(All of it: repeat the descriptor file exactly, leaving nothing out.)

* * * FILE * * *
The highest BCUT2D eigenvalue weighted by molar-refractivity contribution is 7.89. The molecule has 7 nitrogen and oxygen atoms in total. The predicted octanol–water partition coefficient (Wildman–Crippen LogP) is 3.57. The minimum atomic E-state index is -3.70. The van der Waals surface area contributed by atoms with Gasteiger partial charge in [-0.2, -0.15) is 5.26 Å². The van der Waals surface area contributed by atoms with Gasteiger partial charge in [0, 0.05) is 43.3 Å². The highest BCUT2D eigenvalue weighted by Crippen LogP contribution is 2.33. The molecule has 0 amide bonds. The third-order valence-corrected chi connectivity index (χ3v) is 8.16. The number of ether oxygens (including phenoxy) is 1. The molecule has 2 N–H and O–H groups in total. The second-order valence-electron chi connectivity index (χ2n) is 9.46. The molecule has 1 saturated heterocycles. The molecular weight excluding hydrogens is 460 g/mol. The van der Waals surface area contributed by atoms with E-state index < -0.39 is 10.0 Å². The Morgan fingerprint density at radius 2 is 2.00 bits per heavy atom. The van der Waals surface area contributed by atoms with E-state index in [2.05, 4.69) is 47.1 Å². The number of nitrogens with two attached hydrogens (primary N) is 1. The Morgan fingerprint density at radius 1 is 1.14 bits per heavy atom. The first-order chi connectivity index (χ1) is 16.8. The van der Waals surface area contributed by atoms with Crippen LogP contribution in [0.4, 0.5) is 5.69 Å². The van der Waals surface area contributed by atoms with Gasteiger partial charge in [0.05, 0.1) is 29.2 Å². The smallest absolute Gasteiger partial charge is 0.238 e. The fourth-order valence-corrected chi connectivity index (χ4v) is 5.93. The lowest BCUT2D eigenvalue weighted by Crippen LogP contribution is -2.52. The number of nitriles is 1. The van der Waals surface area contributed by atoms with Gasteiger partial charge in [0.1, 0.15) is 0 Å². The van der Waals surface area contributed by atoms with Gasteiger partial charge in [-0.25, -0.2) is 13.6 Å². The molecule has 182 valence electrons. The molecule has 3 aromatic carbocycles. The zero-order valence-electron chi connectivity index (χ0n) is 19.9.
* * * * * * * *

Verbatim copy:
The highest BCUT2D eigenvalue weighted by molar-refractivity contribution is 7.89. The molecule has 7 nitrogen and oxygen atoms in total. The predicted octanol–water partition coefficient (Wildman–Crippen LogP) is 3.57. The minimum atomic E-state index is -3.70. The van der Waals surface area contributed by atoms with Gasteiger partial charge in [-0.2, -0.15) is 5.26 Å². The van der Waals surface area contributed by atoms with Gasteiger partial charge in [0, 0.05) is 43.3 Å². The highest BCUT2D eigenvalue weighted by Crippen LogP contribution is 2.33. The molecule has 0 amide bonds. The third-order valence-corrected chi connectivity index (χ3v) is 8.16. The number of ether oxygens (including phenoxy) is 1. The molecule has 2 N–H and O–H groups in total. The second-order valence-electron chi connectivity index (χ2n) is 9.46. The molecule has 1 saturated heterocycles. The molecular weight excluding hydrogens is 460 g/mol. The van der Waals surface area contributed by atoms with E-state index < -0.39 is 10.0 Å². The Morgan fingerprint density at radius 2 is 2.00 bits per heavy atom. The van der Waals surface area contributed by atoms with E-state index in [2.05, 4.69) is 47.1 Å². The number of nitrogens with two attached hydrogens (primary N) is 1. The Morgan fingerprint density at radius 1 is 1.14 bits per heavy atom. The first-order chi connectivity index (χ1) is 16.8. The van der Waals surface area contributed by atoms with Crippen LogP contribution in [0.4, 0.5) is 5.69 Å². The van der Waals surface area contributed by atoms with Gasteiger partial charge in [0.05, 0.1) is 29.2 Å². The smallest absolute Gasteiger partial charge is 0.238 e. The fourth-order valence-corrected chi connectivity index (χ4v) is 5.93. The lowest BCUT2D eigenvalue weighted by Crippen LogP contribution is -2.52. The number of nitriles is 1. The van der Waals surface area contributed by atoms with Gasteiger partial charge in [0.1, 0.15) is 0 Å². The van der Waals surface area contributed by atoms with Gasteiger partial charge in [-0.25, -0.2) is 13.6 Å². The molecule has 182 valence electrons. The molecule has 3 aromatic carbocycles. The zero-order valence-electron chi connectivity index (χ0n) is 19.9.